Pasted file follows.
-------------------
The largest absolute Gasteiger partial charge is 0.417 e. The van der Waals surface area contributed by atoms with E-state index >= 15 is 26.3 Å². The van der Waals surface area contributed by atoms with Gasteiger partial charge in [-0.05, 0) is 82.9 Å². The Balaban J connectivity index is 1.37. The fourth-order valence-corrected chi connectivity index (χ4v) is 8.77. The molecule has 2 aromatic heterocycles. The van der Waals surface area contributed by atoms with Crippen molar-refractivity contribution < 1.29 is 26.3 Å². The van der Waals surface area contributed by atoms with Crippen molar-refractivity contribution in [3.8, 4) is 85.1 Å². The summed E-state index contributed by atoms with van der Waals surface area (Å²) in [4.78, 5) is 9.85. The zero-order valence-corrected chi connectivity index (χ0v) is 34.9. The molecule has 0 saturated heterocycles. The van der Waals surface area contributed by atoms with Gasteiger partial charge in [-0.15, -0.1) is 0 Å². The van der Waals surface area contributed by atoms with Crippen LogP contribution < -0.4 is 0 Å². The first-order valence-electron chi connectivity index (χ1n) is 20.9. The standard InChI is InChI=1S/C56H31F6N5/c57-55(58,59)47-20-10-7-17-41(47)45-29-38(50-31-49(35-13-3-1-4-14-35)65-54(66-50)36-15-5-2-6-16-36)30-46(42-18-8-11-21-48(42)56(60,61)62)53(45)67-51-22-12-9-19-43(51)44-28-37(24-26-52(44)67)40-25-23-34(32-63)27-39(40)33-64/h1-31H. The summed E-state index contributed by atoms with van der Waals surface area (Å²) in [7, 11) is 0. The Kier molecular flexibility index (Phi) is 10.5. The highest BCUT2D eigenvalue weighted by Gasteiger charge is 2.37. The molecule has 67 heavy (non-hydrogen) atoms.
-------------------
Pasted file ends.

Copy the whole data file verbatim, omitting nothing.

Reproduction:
The largest absolute Gasteiger partial charge is 0.417 e. The van der Waals surface area contributed by atoms with E-state index >= 15 is 26.3 Å². The van der Waals surface area contributed by atoms with Gasteiger partial charge in [-0.05, 0) is 82.9 Å². The Balaban J connectivity index is 1.37. The fourth-order valence-corrected chi connectivity index (χ4v) is 8.77. The molecule has 2 aromatic heterocycles. The van der Waals surface area contributed by atoms with Crippen molar-refractivity contribution < 1.29 is 26.3 Å². The van der Waals surface area contributed by atoms with Crippen molar-refractivity contribution in [3.8, 4) is 85.1 Å². The summed E-state index contributed by atoms with van der Waals surface area (Å²) in [4.78, 5) is 9.85. The zero-order valence-corrected chi connectivity index (χ0v) is 34.9. The molecule has 0 saturated heterocycles. The van der Waals surface area contributed by atoms with Gasteiger partial charge in [-0.15, -0.1) is 0 Å². The van der Waals surface area contributed by atoms with Crippen LogP contribution < -0.4 is 0 Å². The first-order valence-electron chi connectivity index (χ1n) is 20.9. The standard InChI is InChI=1S/C56H31F6N5/c57-55(58,59)47-20-10-7-17-41(47)45-29-38(50-31-49(35-13-3-1-4-14-35)65-54(66-50)36-15-5-2-6-16-36)30-46(42-18-8-11-21-48(42)56(60,61)62)53(45)67-51-22-12-9-19-43(51)44-28-37(24-26-52(44)67)40-25-23-34(32-63)27-39(40)33-64/h1-31H. The summed E-state index contributed by atoms with van der Waals surface area (Å²) in [7, 11) is 0. The Kier molecular flexibility index (Phi) is 10.5. The highest BCUT2D eigenvalue weighted by Gasteiger charge is 2.37. The molecule has 67 heavy (non-hydrogen) atoms.